Caterpillar has been ordered to pay Miller UK Ltd. nearly $74 million after being found guilty by a federal court in Chicago of stealing trade secrets in order to create its excavator quick-coupler lineup.
The decision comes five years after Miller filed its lawsuit and was the result of an eight-week trial.
“We are disappointed by the jury’s verdict,” a Cat spokeswoman told the Peoria JournalStar. “We are considering our next steps in this litigation.”
At one point, Caterpillar was Miller’s largest customer, reports the Wall Street Journal. The Journal reports Miller released its Bug coupler in the late 1990s and grew rapidly thanks to the device’s ability to allow excavator operators to change attachments without leaving the cab.
Caterpillar quickly grew attached to the Miller coupler. An October report from the New York Times says in 2006 Caterpillar accounted for as much as 28 percent of Miller’s business, placing about 10,000 orders per year for the company’s quick couplers.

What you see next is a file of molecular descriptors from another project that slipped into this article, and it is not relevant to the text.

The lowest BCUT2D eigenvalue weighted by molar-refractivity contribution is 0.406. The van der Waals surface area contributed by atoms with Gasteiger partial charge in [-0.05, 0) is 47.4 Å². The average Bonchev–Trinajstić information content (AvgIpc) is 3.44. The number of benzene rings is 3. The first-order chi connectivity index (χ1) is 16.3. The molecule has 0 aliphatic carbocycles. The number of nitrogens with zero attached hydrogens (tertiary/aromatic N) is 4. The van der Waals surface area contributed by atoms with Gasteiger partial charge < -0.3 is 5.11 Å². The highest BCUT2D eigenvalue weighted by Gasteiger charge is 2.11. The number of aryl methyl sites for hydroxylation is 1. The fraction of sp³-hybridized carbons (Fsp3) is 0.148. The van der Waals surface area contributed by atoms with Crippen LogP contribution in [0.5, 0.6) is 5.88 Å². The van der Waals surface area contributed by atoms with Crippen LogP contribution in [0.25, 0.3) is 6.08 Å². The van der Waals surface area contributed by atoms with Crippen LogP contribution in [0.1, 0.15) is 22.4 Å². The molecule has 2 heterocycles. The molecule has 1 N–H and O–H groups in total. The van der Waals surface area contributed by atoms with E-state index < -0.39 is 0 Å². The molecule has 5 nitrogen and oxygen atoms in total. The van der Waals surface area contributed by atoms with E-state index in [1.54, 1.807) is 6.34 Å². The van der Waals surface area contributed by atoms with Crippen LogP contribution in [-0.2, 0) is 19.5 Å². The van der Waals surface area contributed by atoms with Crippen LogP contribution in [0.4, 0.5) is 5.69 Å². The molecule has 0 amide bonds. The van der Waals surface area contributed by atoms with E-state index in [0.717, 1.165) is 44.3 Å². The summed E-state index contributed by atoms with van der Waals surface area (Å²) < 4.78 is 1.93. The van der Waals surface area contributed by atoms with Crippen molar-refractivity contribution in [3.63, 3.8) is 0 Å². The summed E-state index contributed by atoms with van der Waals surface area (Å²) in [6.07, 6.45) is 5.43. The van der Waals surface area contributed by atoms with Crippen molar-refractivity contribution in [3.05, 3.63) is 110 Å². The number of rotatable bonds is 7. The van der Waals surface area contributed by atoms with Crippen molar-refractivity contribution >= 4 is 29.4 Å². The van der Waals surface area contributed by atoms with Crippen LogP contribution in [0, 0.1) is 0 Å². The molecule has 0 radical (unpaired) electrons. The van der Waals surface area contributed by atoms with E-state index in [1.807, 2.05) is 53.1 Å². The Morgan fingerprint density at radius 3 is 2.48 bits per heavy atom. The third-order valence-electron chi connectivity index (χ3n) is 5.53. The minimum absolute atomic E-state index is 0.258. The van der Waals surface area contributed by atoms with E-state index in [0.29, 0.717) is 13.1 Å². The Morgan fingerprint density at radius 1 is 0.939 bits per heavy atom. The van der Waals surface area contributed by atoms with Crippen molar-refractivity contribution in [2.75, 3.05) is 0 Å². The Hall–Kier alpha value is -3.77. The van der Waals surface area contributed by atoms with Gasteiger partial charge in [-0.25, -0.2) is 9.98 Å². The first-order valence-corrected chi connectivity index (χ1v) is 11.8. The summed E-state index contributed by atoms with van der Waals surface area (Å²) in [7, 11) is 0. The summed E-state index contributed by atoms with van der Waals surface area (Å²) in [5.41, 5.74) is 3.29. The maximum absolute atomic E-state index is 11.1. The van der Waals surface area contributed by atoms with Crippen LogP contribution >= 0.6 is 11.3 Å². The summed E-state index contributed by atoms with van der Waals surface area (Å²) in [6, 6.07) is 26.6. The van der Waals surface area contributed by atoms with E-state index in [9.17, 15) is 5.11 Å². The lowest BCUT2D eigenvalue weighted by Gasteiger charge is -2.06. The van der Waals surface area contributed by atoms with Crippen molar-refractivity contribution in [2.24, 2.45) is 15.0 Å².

Miller told the Wall Street Journal that Caterpillar “insisted on access to confidential information” about the design of the coupler before ending its relationship with the company in 2008 with the release of its own couplers.
Caterpillar currently offers 20 models of couplers for excavators and mini excavators, according to its website.
The loss of Cat’s business devastated Miller UK Ltd., causing it to cut three quarters of its then-400-employee workforce.